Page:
Why gender parity makes the classroom experience better for MBAs

Article by Naomi Blackwell, Assistant Director of the MBA at Alliance Manchester Business School

business inequality, woman and man climbing the career ladder, gender inequalityGender parity is a key issue that virtually all businesses must be striving for, and business schools are no different.

Latest figures released in GMAC’s The Global Diversity of Talent – Attainment and Representation report show that globally, 44.8% of Business Masters degrees are held by women, yet in Europe that number is only 38.4% – a damning figure.

At Alliance Manchester Business School for example, 46% of a our class of 111 students are female in the 2023 Full-time MBA. This is not unusual for us as we regularly recruit over 50% female students at our China centre. Recruiting strong female candidates is very important for us and we actively work with Forte Foundation, a community of motivated and inspiring women who are transforming leadership in every field that business touches. 

We’ve also offered scholarships worth over £250,000 to female applicants through this partnership, and another attractive scholarship for one fully paid place for an outstanding female MBA candidate through the 30% club funded by Professor Fiona Devine’s Dean’s office. 

It’s incredibly important that business schools try to find ways to empower women in business. Adding to our recruitment strategy we are keen to share the stories of individual female students in the hope to inspire other female professionals to come forward and consider an MBA at Manchester. We have found that some of our talented female MBA students have been role models for others, due to what they have achieved on their MBA and throughout their career.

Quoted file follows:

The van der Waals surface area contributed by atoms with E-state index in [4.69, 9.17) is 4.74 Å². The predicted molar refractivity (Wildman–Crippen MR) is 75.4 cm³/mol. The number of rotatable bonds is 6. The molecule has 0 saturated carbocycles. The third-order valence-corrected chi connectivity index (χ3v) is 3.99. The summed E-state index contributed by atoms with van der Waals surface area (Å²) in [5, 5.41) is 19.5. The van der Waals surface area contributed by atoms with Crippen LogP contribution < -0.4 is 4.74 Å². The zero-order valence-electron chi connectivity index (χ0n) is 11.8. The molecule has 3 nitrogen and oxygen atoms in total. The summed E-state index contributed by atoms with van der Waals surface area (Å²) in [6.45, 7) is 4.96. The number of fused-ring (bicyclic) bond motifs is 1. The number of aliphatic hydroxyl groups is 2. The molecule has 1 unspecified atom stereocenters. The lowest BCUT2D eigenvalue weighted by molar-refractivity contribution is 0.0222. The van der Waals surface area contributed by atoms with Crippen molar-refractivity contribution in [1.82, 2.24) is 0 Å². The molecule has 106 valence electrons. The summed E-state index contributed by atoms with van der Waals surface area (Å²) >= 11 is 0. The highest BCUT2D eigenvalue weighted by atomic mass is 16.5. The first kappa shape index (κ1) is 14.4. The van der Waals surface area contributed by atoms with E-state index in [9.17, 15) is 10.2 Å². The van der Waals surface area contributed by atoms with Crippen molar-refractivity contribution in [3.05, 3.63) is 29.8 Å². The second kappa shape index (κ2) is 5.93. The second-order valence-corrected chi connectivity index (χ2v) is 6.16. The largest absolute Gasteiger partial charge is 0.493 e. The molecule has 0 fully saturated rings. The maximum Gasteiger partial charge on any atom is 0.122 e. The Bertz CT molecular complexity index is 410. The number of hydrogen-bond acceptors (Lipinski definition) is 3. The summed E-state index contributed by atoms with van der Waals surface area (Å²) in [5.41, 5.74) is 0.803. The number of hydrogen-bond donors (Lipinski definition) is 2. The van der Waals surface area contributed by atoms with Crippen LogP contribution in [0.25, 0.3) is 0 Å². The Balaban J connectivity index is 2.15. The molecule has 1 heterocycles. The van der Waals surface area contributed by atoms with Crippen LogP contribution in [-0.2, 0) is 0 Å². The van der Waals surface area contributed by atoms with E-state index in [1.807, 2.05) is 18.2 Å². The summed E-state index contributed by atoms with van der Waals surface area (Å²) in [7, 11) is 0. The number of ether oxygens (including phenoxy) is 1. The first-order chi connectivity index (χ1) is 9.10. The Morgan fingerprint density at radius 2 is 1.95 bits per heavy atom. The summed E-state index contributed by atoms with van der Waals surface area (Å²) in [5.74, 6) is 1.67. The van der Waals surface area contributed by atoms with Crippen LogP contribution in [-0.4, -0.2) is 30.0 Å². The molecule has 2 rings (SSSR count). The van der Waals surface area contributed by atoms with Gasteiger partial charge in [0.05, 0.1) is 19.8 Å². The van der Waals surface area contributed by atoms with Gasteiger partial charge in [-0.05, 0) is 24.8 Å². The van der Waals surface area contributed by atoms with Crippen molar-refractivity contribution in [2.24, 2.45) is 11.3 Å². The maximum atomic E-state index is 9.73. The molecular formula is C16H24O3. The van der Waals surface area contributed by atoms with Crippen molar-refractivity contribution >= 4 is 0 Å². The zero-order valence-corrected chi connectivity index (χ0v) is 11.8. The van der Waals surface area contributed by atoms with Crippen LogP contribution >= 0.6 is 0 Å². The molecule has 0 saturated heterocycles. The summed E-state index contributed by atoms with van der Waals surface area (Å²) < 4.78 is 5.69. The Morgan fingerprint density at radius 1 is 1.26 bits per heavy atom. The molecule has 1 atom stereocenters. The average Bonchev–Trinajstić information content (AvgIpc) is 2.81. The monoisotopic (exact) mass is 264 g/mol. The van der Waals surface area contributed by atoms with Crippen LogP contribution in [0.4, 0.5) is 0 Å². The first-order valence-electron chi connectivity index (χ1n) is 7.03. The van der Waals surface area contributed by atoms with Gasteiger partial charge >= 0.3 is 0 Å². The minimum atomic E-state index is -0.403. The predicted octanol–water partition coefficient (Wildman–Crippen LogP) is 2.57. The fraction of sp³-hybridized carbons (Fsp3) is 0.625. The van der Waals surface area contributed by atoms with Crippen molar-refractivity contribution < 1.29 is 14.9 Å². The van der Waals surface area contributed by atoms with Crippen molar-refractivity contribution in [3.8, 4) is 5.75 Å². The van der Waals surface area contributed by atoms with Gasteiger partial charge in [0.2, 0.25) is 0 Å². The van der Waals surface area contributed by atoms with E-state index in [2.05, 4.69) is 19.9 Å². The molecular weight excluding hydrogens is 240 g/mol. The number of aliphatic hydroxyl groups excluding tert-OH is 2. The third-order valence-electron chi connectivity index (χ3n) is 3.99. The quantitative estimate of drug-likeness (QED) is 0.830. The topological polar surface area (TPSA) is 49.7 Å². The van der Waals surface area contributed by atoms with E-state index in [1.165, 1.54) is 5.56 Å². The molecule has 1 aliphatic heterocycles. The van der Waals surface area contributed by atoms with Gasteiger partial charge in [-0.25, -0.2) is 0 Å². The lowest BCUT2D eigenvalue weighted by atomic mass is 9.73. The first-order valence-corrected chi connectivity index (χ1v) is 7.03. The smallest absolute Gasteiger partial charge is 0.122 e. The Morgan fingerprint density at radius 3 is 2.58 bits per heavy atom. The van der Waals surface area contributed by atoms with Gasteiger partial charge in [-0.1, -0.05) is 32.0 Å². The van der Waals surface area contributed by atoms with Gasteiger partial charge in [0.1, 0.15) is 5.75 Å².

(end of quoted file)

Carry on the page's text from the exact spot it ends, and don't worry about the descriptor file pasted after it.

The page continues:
Of course, it’s clearly incredibly important for both women and wider business in the long-term to have more female business leaders, but what is the benefit to those in the short-term, in the classroom, to having a gender equal cohort?

Gender equity in the classroom plays a significant part in preparing our MBAs for future leadership roles around the world. Having this diverse dynamic in their MBA group work provides a strong platform to refine their leadership abilities for greater impact when they return to mid- to senior- level roles managing and influencing diverse teams, especially in terms of gender splits. 

It is also important for women to share their experiences and challenges as a woman in business and/or as a female MBA student so we encourage openness and working together as a support network within the class. 

Having a strong number of females in the class can also break down the stereotypes of what it is to be a woman in business alongside being a mother or having other additional responsibilities. The experiential nature of our programme gives women the chance to leverage opportunities in industries that were traditionally male dominated. Where companies are improving their diversity and also in industries that have until recently been perceived to have a weaker work life balance, such as the consulting field or seen to have a glass ceiling in terms of seniority of female leaders. 

More and more women are looking to MBAs to transform their career with an MBA and AMBS is proud to be part of this.

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